The Endemic Plants of Chile

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Los Ríos

As its name suggests, the geography and also the identity of the Los Ríos Region are determined by the many rivers that flow through it. With an annual rainfall of over 2000 mm, it is one of the wettest areas of the country; although the rain falls throughout the year, most precipitation occurs during the winter months. The Andes are relatively low in altitude, about 2,000 metres at this latitude, but include some imposing peaks such as Choshuenco and Puyehue volcanoes. The mountains are covered with dense vegetation, which is known as Valdivian rainforest, named after the regional capital, Valdivia. Between the Andes and the Intermediate Depression are a network of expansive lakes including, Pirihueico, Calafquén, Riñihue and Neltume, each connected and drained by the Valdivia river. Another important river, the Cruces, has an associated extensive wetland that was formed as a result of the 1960 earthquake and tsunami (9.5 on the Richter scale). The central valley has gentle hills that have been highly modified by intensive agriculture and ever-expanding forestry. The coastal mountain range is notably low and sometimes it peters out into the coastal plains. Los Ríos Region has over 160 endemic plants species with seven being unique to the Region and of these, Valdiva gayana (which is also an endemic genus) is the most notable.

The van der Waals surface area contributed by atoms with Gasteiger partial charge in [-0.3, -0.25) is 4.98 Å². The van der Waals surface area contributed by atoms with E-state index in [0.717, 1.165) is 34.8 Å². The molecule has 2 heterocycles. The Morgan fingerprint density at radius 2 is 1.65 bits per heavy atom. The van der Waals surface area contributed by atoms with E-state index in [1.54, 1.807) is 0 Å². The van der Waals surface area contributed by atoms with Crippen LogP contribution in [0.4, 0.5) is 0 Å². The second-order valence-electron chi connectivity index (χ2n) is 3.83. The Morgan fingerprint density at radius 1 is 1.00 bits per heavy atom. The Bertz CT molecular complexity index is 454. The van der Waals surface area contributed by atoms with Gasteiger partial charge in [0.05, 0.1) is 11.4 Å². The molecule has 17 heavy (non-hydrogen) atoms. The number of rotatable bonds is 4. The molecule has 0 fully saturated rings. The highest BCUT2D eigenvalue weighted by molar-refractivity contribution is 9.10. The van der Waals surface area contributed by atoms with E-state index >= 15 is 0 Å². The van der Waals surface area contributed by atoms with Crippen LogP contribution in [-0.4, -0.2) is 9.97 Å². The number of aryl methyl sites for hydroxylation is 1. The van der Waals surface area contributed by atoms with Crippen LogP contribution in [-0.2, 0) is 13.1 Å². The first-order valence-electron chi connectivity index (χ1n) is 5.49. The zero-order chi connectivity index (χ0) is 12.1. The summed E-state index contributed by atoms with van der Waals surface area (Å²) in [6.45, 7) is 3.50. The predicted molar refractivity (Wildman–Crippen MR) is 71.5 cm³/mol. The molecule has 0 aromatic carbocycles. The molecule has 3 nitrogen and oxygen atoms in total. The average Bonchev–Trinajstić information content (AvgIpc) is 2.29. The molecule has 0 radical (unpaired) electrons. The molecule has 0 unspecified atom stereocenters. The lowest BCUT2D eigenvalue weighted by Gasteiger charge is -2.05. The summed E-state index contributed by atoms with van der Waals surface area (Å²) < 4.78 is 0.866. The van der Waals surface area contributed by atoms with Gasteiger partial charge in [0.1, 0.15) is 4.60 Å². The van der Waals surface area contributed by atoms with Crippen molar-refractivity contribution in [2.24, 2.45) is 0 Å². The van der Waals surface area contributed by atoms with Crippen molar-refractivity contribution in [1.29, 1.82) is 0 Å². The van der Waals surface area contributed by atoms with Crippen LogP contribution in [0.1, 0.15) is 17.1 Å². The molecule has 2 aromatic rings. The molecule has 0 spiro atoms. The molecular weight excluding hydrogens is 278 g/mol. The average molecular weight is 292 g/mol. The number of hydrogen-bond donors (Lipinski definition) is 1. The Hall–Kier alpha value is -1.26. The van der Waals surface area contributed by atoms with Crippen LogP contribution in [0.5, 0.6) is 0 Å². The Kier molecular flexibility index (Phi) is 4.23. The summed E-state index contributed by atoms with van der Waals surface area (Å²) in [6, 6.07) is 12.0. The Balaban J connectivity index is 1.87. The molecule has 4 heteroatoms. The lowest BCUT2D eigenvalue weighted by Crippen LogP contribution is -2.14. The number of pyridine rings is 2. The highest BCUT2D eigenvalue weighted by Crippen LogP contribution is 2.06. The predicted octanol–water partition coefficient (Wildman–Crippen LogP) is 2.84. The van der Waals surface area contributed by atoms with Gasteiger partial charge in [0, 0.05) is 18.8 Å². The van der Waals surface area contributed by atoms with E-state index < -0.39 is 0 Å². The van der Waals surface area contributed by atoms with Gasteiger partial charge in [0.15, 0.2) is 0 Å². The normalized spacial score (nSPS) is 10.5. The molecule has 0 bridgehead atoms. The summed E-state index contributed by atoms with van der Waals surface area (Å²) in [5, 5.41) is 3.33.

Endemic Taxa in Los Ríos

Endemic taxa only occurring in Los Ríos